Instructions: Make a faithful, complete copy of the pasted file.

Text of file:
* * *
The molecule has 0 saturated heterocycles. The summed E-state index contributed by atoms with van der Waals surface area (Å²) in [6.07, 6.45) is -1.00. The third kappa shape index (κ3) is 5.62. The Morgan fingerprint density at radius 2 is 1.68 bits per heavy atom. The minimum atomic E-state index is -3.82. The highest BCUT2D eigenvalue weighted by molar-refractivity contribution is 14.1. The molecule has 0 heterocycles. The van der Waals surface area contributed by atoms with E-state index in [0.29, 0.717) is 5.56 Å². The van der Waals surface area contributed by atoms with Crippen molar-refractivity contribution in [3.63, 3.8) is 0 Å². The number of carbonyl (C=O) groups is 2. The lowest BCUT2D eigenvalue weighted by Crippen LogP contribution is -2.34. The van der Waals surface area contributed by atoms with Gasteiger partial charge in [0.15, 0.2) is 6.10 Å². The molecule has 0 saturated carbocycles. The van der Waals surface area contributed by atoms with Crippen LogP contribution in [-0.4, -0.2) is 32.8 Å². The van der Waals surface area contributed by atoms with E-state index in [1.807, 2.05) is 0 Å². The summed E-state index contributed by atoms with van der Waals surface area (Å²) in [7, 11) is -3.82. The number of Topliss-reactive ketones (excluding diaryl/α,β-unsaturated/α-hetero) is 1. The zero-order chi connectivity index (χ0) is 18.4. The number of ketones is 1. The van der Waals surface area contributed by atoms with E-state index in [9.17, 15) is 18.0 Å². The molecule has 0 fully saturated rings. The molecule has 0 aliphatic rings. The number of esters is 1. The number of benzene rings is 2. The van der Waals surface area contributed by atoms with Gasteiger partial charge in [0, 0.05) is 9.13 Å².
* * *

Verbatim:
The molecule has 0 saturated heterocycles. The summed E-state index contributed by atoms with van der Waals surface area (Å²) in [6.07, 6.45) is -1.00. The third kappa shape index (κ3) is 5.62. The Morgan fingerprint density at radius 2 is 1.68 bits per heavy atom. The minimum atomic E-state index is -3.82. The highest BCUT2D eigenvalue weighted by molar-refractivity contribution is 14.1. The molecule has 0 heterocycles. The van der Waals surface area contributed by atoms with E-state index in [0.29, 0.717) is 5.56 Å². The van der Waals surface area contributed by atoms with Crippen molar-refractivity contribution in [3.63, 3.8) is 0 Å². The number of carbonyl (C=O) groups is 2. The lowest BCUT2D eigenvalue weighted by Crippen LogP contribution is -2.34. The van der Waals surface area contributed by atoms with Gasteiger partial charge in [0.15, 0.2) is 6.10 Å². The molecule has 0 saturated carbocycles. The van der Waals surface area contributed by atoms with Crippen LogP contribution in [-0.4, -0.2) is 32.8 Å². The van der Waals surface area contributed by atoms with E-state index in [1.807, 2.05) is 0 Å². The summed E-state index contributed by atoms with van der Waals surface area (Å²) in [7, 11) is -3.82. The number of Topliss-reactive ketones (excluding diaryl/α,β-unsaturated/α-hetero) is 1. The zero-order chi connectivity index (χ0) is 18.4. The number of ketones is 1. The van der Waals surface area contributed by atoms with E-state index in [9.17, 15) is 18.0 Å². The molecule has 0 fully saturated rings. The molecule has 0 aliphatic rings. The number of esters is 1. The number of benzene rings is 2. The van der Waals surface area contributed by atoms with Gasteiger partial charge in [0, 0.05) is 9.13 Å².